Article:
American ‘irritation’ over taxing of US troops must be dealt with, Germany’s top diplomat says
Editors' note: This story was originally published on March 9, 2021.
STUTTGART, Germany — Germany’s future as a hub for U.S. troops “will not come to fruition” unless local tax offices cease efforts to collect income tax from American military personnel in the country, Germany’s top diplomat said.
“I share your concern that the great advantages and location factors of the Federal Republic of Germany as a stationing location will not come to fruition as long as this practice (of double taxation) leads to irritation on the American side,” Foreign Minister Heiko Maas said in a recent statement to a German lawmaker.
Maas said he has become personally involved in the matter and that he will “stand up for a solution in this important question.”
Maas’ statement, sent to German parliamentarian Anita Schaefer in a March 1 letter, means a problem that has affected hundreds of troops and military civilians is now being addressed at the highest levels of German government.
Maas’ comments also come as President Joe Biden considers whether to proceed with the Trump administration’s plan for a large troop withdrawal from Germany.
Mass said maintaining good relations with the U.S. is a top priority and that he was “pleased that the originally planned reduction of the troop presence in Germany by the new U.S. administration under President Joe Biden is halted until further notice.”
In December, Washington lodged a formal complaint with Berlin over attempts by local German finance offices to impose tax penalties, which has caused financial ruin for some affected U.S. personnel.
Washington contends that attempts to force service members and Defense Department civilians to pay German income tax violates a NATO treaty that exempts U.S. forces.
“While we do not publicly discuss the content of diplomatic conversations, the Embassy has made clear our concerns and is working to resolve the issue with our German partners. We take the issue with the utmost seriousness,” Joseph Giordono-Scholz, spokesman for the U.S. embassy in Berlin, said Monday.
German tax authorities, especially those in the greater Kaiserslautern area, where tens of thousands of U.S. personnel are based, have claimed that income tax exemptions spelled out in the SOFA treaty are void if a military member has motivations for being in Germany beyond just their job.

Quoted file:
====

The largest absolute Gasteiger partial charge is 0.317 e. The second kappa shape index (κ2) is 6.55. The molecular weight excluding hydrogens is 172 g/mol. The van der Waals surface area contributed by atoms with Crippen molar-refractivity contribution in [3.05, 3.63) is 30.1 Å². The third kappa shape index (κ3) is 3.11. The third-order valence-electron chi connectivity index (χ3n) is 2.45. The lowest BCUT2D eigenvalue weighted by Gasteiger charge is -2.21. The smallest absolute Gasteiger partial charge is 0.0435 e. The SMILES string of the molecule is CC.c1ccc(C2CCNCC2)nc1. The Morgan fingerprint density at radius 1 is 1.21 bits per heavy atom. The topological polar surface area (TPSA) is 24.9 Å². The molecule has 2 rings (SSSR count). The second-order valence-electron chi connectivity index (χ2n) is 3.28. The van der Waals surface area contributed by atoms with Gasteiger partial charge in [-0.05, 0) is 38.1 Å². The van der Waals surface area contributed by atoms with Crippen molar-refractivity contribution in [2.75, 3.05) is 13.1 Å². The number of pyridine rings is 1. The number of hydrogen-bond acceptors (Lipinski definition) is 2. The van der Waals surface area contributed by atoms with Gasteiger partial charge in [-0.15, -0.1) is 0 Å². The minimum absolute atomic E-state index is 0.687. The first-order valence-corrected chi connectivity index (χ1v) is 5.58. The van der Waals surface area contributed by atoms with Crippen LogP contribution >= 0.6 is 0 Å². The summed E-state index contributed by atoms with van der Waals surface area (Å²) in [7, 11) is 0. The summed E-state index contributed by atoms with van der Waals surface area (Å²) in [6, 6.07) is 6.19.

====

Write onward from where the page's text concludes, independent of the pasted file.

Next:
Those offices have built hundreds of tax liability cases against service members, civilians and contractors around circumstances such as being married to a German, extending tours, owning property or sending children to German schools. Tax bills have reached into six figures for some personnel.
Germany is the only known country where U.S. troops are at risk of being taxed on their income. Such a situation is unheard of in other allied states with U.S. bases, including Japan, South Korea, the United Kingdom, Italy and Spain, according to military officials who oversee SOFA issues in those countries.
The situation came to the attention of Schaefer, the German parliamentarian, after Stars and Stripes highlighted the difficulties faced by military families being threatened by tax collectors.
Schaefer, who represents a region in the state of Rheinland Pfalz that has a long history of U.S. military ties, has raised objections about the situation in Berlin. She says she is hopeful that a resolution to the problem will soon be worked out.
“A solution will have to be found that ends double taxation without embarrassing the federal states concerned and their tax authorities,” Schaefer said in a statement to Stars and Stripes. “There is also the question of repayments should the practice of double taxation be declared null and void. The federal states will have to be included as responsible political entities.”
For now, the tax dispute is a “great burden on German-American coexistence in our homeland,” she said.